SEATTLE — Declaring that he is "not convinced equal justice is being served" by the death penalty as it is carried out today, Washington Gov.
Inslee did not commute the sentences of the nine prisoners on death row or issue pardons. Instead, he told reporters, if a death penalty case comes to him for action, he will issue a reprieve.
"Equal justice under the law is the state's primary responsibility," Inslee said. "The use of the death penalty in this state is unequally applied, sometimes dependent on the size of the county's budget where the crime occurred."
In the 33 years since Washington — the only state with a working gallows — enacted its current capital punishment laws, 60% of 32 sentenced to die have had their sentences overturned "due to errors," Inslee said. One was set free.
"When the majority of death penalty sentences lead to reversal, the entire system itself must be called into question," Inslee said. He took the controversial step, he said, to start a broader conversation on the issue.
In announcing the moratorium, Inslee trod a fine line on the question of justice versus toughness. He repeatedly cast his decision as "modest" and a "relatively restrictive use of executive authority."
He emphasized that none of the nine offenders on death row would ever walk free. He also underscored their "guilt and the gravity of their crimes" and assured his constituents that they "get no mercy from me."
The governor, a Democrat, also said he used to support capital punishment. But since he began reviewing the state's laws, visiting death row, touring the execution chamber, talking with former heads of the state Department of Corrections and listening to the families of homicide victims, he has changed his mind.
"With my action today, I expect Washington state will join a growing national conversation about capital punishment," he said. "I welcome that, and I'm confident that our citizens will engage in this very important discussion."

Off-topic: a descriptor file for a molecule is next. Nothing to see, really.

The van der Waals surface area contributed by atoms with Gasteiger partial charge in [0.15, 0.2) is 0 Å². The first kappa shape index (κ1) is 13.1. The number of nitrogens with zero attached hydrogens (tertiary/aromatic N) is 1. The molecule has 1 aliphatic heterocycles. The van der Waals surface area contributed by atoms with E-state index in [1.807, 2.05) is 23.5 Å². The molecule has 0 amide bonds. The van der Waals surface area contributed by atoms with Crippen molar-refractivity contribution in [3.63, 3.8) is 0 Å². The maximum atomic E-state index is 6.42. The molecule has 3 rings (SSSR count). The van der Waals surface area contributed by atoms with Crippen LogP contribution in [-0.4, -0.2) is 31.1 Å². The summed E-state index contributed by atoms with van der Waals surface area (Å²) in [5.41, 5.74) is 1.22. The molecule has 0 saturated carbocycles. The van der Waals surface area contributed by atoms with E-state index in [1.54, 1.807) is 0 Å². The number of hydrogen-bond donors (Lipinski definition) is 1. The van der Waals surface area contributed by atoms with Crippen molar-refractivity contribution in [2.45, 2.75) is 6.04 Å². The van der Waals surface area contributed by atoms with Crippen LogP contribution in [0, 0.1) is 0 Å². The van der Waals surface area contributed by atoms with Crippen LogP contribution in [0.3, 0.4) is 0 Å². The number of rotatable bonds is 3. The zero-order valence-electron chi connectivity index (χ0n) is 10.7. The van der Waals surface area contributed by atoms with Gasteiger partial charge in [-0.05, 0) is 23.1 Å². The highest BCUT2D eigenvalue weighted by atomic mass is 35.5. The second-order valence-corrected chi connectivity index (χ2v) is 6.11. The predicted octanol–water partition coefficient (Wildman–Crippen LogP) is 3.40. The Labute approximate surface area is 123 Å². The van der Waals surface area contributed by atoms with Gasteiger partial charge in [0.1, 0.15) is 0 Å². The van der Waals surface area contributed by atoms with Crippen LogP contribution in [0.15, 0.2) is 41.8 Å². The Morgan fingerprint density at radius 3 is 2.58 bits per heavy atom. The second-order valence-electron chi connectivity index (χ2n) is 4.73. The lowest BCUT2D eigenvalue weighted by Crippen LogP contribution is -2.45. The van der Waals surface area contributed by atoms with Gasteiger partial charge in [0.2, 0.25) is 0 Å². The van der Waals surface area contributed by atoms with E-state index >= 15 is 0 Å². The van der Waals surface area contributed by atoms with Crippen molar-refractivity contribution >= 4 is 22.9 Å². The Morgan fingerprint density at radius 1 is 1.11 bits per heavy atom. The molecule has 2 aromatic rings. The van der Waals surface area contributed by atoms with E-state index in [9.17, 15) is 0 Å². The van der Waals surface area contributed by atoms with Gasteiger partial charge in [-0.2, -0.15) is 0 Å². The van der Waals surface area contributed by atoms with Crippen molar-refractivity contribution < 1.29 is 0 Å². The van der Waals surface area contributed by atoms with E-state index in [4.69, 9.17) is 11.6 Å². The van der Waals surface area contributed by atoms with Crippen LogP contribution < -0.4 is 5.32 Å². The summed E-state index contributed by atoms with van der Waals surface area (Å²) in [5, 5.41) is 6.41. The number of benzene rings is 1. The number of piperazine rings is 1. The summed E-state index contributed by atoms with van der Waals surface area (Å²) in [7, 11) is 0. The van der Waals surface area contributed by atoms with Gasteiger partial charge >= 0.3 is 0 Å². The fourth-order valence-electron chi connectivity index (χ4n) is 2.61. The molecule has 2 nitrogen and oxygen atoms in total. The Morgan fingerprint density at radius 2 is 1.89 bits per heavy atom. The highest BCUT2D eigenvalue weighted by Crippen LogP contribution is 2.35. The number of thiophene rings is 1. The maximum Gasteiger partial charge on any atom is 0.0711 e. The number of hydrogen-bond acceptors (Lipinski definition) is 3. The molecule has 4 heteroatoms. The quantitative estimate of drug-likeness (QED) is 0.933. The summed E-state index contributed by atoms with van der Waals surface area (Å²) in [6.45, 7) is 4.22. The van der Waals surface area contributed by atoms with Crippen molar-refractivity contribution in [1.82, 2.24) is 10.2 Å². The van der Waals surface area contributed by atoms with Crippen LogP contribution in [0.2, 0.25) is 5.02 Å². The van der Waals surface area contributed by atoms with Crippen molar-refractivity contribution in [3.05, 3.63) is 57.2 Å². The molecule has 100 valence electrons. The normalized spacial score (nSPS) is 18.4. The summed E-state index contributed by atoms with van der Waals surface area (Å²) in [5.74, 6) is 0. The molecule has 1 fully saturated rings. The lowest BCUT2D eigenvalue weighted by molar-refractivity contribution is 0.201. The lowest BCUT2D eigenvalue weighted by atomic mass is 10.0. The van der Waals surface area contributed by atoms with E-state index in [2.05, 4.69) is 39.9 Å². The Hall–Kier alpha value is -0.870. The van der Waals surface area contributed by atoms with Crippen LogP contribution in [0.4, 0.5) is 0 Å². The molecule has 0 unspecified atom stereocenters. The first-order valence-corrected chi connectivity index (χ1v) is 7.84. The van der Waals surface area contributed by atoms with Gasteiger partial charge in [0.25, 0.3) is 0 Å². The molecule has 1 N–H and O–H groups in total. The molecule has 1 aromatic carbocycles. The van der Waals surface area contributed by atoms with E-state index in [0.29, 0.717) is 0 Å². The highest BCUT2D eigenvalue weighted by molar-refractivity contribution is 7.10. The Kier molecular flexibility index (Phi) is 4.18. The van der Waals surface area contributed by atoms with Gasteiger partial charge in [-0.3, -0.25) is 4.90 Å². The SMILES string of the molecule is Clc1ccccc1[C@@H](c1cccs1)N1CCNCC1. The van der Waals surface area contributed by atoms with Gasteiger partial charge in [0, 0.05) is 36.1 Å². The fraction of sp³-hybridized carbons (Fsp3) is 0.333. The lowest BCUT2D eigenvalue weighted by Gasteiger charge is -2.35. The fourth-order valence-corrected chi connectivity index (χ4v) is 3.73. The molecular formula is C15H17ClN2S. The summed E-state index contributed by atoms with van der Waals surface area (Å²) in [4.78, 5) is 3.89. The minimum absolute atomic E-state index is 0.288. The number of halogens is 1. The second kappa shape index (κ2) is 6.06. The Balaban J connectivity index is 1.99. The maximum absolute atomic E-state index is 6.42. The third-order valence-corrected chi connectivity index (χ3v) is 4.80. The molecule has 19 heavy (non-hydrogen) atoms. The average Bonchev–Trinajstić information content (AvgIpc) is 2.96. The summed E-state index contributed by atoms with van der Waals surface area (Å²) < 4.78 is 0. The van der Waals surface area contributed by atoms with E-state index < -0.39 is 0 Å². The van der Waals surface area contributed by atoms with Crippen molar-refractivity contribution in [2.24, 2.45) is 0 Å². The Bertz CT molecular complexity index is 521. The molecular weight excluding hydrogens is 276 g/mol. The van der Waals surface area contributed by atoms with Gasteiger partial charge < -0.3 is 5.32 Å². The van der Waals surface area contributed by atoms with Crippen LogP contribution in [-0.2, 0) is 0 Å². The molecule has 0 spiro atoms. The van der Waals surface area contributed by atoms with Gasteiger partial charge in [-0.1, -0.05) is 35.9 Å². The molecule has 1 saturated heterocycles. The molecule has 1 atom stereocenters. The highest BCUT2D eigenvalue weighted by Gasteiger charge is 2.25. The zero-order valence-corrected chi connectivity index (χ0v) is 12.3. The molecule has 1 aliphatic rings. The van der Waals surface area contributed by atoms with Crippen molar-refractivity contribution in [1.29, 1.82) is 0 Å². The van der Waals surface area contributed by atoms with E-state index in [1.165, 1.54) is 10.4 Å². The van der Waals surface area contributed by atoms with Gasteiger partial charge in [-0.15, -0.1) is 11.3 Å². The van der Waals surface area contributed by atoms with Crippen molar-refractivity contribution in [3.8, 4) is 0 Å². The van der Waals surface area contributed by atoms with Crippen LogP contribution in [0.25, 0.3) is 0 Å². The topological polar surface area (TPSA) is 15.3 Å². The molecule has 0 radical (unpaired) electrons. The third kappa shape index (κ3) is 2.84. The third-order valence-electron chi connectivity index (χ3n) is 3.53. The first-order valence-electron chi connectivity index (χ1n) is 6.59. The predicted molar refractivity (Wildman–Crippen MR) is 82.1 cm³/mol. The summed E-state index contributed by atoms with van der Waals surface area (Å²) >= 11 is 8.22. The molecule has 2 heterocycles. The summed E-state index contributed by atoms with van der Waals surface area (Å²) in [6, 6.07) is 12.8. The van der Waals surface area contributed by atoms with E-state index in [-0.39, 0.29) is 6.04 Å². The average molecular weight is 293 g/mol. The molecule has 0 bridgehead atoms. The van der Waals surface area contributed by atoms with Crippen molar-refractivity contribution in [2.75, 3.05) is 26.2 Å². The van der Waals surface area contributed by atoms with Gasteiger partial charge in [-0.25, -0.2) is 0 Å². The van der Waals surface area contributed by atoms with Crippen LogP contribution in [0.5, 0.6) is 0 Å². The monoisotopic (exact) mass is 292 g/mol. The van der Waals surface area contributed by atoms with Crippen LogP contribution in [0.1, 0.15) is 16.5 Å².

When pressed, Inslee acknowledged that the reprieve would last only as long as he is Washington governor, that whoever inhabits the statehouse after he leaves in three years — or seven, if he is reelected — could send the prisoners on death row to the execution chamber.
He noted that prosecutors currently working cases in their home counties could still seek the death penalty for crimes that are being investigated or tried. And he said that he was not pushing for legislation to end the death penalty, although he would sign such a measure if it met his specifications.
"We don't know exactly what will happen," Inslee said. "Prosecutors will have independent decisions. I am hopeful that this causes people to reexamine all of our thinking about this issue and how this system really works. ... I actually hope that is the case."
Currently, 18 states have banned capital punishment. Inslee's action brings to seven the number of states with governor- or court-ordered moratoriums.
Richard Dieter, executive director of the Death Penalty Information Center in
"Around the country, there are fewer executions, fewer death sentences handed down, fewer states with the death penalty. It is being used less and its inadequacies have been exposed," Dieter said, noting that Inslee "puts the bigger questions on the table for the state of Washington."
Reaction to Inslee's announcement was mixed.
King County Prosecuting Atty. Daniel Satterberg, who is based in Seattle, still plans to seek the death penalty in the case of Joseph McEnroe and Michelle Anderson, who are awaiting trial in the Christmas Eve 2007 killing of six members of Anderson's family.
Satterberg said that, in the short term, the governor's decision "is likely to cause more delay, expense and uncertainty." A moratorium alone will not resolve the problems of cost and injustice raised by the governor, Satterberg said in a statement.
"Let's have an informed public debate," he said, "and let the citizens of Washington decide if we should keep capital punishment in our state."
But state Rep. Reuven Carlyle, the assistant majority whip who has introduced legislation to ban the death penalty in the Evergreen State, called Inslee's action a "bold step."
"We're incredibly proud of his willingness to step up to lead a public conversation about a profoundly serious issue," said Carlyle, a Democrat who represents parts of Seattle.
A death penalty case is more expensive than sending a convict to prison for life, in part because of the lengthy appeals process, but "the deeper moral issue is driven by a growing sentiment that the death penalty is below us as a civilized society," Carlyle said.